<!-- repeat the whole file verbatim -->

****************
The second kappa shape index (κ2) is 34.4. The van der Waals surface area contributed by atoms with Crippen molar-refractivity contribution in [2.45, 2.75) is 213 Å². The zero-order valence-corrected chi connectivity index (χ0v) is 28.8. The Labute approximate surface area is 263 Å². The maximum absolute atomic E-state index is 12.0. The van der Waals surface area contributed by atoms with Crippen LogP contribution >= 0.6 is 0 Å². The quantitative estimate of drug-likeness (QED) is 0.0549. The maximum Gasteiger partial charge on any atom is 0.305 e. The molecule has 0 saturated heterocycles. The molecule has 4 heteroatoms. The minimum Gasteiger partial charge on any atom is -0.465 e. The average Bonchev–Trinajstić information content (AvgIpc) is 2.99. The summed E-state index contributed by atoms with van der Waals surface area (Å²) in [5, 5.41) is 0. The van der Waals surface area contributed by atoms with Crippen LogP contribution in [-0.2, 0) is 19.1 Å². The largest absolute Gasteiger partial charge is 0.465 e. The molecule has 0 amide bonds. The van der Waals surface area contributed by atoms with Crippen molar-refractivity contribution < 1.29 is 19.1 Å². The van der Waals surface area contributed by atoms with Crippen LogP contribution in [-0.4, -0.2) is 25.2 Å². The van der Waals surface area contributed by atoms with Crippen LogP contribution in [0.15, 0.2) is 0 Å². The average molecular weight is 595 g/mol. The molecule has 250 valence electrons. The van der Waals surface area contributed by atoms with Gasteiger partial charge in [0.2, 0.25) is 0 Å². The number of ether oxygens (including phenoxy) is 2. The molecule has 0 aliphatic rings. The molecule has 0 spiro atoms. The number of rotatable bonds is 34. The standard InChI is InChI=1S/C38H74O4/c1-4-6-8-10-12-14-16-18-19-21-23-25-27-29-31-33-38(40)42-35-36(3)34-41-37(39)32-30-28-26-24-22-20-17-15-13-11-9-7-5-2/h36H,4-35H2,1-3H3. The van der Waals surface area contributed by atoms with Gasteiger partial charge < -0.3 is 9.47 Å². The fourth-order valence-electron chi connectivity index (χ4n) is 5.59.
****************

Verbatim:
The second kappa shape index (κ2) is 34.4. The van der Waals surface area contributed by atoms with Crippen molar-refractivity contribution in [2.45, 2.75) is 213 Å². The zero-order valence-corrected chi connectivity index (χ0v) is 28.8. The Labute approximate surface area is 263 Å². The maximum absolute atomic E-state index is 12.0. The van der Waals surface area contributed by atoms with Crippen LogP contribution >= 0.6 is 0 Å². The quantitative estimate of drug-likeness (QED) is 0.0549. The maximum Gasteiger partial charge on any atom is 0.305 e. The molecule has 0 saturated heterocycles. The molecule has 4 heteroatoms. The minimum Gasteiger partial charge on any atom is -0.465 e. The average Bonchev–Trinajstić information content (AvgIpc) is 2.99. The summed E-state index contributed by atoms with van der Waals surface area (Å²) in [5, 5.41) is 0. The van der Waals surface area contributed by atoms with Crippen LogP contribution in [-0.2, 0) is 19.1 Å². The largest absolute Gasteiger partial charge is 0.465 e. The molecule has 0 amide bonds. The van der Waals surface area contributed by atoms with Crippen molar-refractivity contribution < 1.29 is 19.1 Å². The van der Waals surface area contributed by atoms with Crippen LogP contribution in [-0.4, -0.2) is 25.2 Å². The van der Waals surface area contributed by atoms with Crippen LogP contribution in [0.15, 0.2) is 0 Å². The average molecular weight is 595 g/mol. The molecule has 250 valence electrons. The van der Waals surface area contributed by atoms with Gasteiger partial charge in [0.2, 0.25) is 0 Å². The number of ether oxygens (including phenoxy) is 2. The molecule has 0 aliphatic rings. The molecule has 0 spiro atoms. The number of rotatable bonds is 34. The standard InChI is InChI=1S/C38H74O4/c1-4-6-8-10-12-14-16-18-19-21-23-25-27-29-31-33-38(40)42-35-36(3)34-41-37(39)32-30-28-26-24-22-20-17-15-13-11-9-7-5-2/h36H,4-35H2,1-3H3. The van der Waals surface area contributed by atoms with Gasteiger partial charge < -0.3 is 9.47 Å². The fourth-order valence-electron chi connectivity index (χ4n) is 5.59.